Systematic development of an online intervention to support infant feeding (iFeed)

Naomi Bartle, Katherine Brown, Kajal Gokal, Susan Law, Louise Moody, Jeremy Dale

Research output: Contribution to conferenceAbstract

Abstract

Rationale
Mothers report stopping breastfeeding earlier than intended due to difficulties that could be prevented or resolved with skilled support. Parents report looking online for information and/or social support regarding infant feeding, but find it difficult to determine what is reliable, usable and evidence-based. For those who do not wish, or are unable to breastfeed the usual alternative is to offer formula milk by bottle. Parents report difficulties accessing timely and appropriate guidance about bottle feeding which may contribute to unsafe practices. Furthermore, parents choosing to formula feed may miss messages that encourage a responsive style of feeding and promote parent-infant bonding.

Aims
The aim of this research was to develop an inclusive, online intervention to encourage skin-to-skin contact and responsive feeding, encourage and support confident breastfeeding, and enable safe bottle feeding when required.

Methodology
The needs analysis comprised of a systematic review of digital interventions for infant feeding, content analysis of existing digital interventions (apps and websites), and a review of national guidelines for infant feeding support in order to list the required topic areas for a comprehensive intervention. Institutional ethical approval was confirmed before the project start. The target areas of breastfeeding and safe bottle feeding were broken down into specific behaviours and performance objectives for both mothers and their partners. For the specified behaviours the Behaviour-Change Wheel approach was applied (Michie et al. 2014). Barriers and facilitators were identified from the qualitative literature and from consultation with parents (n=22), and these were categorised using the COM-B model (e.g. reflective motivation, physical opportunity etc), before identifying theoretical domains and intervention functions. We considered all relevant BCTs for each category in terms of their relevance for addressing the barriers and facilitators and the feasibility of delivering them via an online platform. A team of experts in behaviour change, infant feeding, and midwifery discussed the selected BCTs and developed suggestions of how to implement these in the intervention. Health professionals and parents were encouraged to comment on these ideas or offer alternatives via an online forum.

Results
The final intervention will comprise of information tailored to expectant parents, parents of infants under 1 year, and those who want to support others (i.e. grandparents/ partners). For expectant parents the content will focus on increasing both reflective and automatic motivation for breastfeeding, increasing perceptions of capability and suggest ways for parents to increase the physical and social opportunities for breastfeeding. For those who do not wish to breastfeed the content focuses on increasing skin to skin contact and responsive (baby-led) bottle feeding style. For those with infants under 1 year the intervention will link to previously developed intervention for supporting sustained breastfeeding (B Skills app) and will give information about safe and responsive bottle feeding.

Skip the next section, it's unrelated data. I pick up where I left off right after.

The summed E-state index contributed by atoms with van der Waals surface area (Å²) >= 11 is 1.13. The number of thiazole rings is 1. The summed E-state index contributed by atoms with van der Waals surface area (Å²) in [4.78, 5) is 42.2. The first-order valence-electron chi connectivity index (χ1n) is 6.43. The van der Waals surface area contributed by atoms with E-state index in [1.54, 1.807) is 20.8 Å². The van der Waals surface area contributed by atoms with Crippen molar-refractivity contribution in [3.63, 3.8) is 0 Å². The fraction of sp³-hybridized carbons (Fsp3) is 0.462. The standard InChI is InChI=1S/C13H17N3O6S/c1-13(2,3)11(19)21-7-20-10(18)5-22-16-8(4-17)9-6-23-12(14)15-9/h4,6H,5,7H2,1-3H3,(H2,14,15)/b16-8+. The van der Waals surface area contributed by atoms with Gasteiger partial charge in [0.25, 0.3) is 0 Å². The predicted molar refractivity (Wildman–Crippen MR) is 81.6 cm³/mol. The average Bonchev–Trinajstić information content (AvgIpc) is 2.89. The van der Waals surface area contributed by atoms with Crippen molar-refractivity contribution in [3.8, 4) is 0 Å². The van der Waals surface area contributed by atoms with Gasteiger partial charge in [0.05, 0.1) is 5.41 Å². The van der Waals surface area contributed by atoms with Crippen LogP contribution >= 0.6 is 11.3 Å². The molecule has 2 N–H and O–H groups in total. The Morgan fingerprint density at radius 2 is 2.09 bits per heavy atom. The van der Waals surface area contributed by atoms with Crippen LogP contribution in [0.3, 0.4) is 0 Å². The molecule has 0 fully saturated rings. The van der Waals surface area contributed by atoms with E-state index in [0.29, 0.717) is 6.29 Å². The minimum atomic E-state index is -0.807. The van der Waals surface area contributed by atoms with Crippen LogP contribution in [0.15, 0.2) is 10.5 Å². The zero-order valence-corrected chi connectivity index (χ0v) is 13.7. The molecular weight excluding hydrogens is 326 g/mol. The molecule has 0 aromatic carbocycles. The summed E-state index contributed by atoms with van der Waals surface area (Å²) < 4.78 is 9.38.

Conclusions
There is a need for a comprehensive online intervention to support both breastfeeding and safe and responsive bottle feeding. The intervention software is currently in development and will be tested with parents and health professionals for acceptability before evaluation in a future trial.
Original languageEnglish
DOIs
Publication statusPublished - 22 Feb 2017
Event3rd UCL Centre for Behaviour Change Digital Health Conference 2017 - London, United Kingdom
Duration: 22 Feb 201723 Feb 2017
http://www.frontiersin.org/10.3389/conf.FPUBH.2017.03.00017/event_abstract

Conference

Conference3rd UCL Centre for Behaviour Change Digital Health Conference 2017
CountryUnited Kingdom
CityLondon
Period22/02/1723/02/17
Internet address

Fingerprint

Bottle Feeding
Parents
Breast Feeding
Skin
Motivation
Infant Behavior
Health
Midwifery
Social Support
Milk
Referral and Consultation
Software
Mothers
Guidelines
Research

Cite this

Bartle, N., Brown, K., Gokal, K., Law, S., Moody, L., & Dale, J. (2017). Systematic development of an online intervention to support infant feeding (iFeed). Abstract from 3rd UCL Centre for Behaviour Change Digital Health Conference 2017, London, United Kingdom. https://doi.org/10.3389/conf.FPUBH.2017.03.00017

Systematic development of an online intervention to support infant feeding (iFeed). / Bartle, Naomi; Brown, Katherine; Gokal, Kajal; Law, Susan; Moody, Louise; Dale, Jeremy.

2017. Abstract from 3rd UCL Centre for Behaviour Change Digital Health Conference 2017, London, United Kingdom.

Research output: Contribution to conferenceAbstract

Bartle, N, Brown, K, Gokal, K, Law, S, Moody, L & Dale, J 2017, 'Systematic development of an online intervention to support infant feeding (iFeed)' 3rd UCL Centre for Behaviour Change Digital Health Conference 2017, London, United Kingdom, 22/02/17 - 23/02/17, . https://doi.org/10.3389/conf.FPUBH.2017.03.00017
Bartle N, Brown K, Gokal K, Law S, Moody L, Dale J. Systematic development of an online intervention to support infant feeding (iFeed). 2017. Abstract from 3rd UCL Centre for Behaviour Change Digital Health Conference 2017, London, United Kingdom. https://doi.org/10.3389/conf.FPUBH.2017.03.00017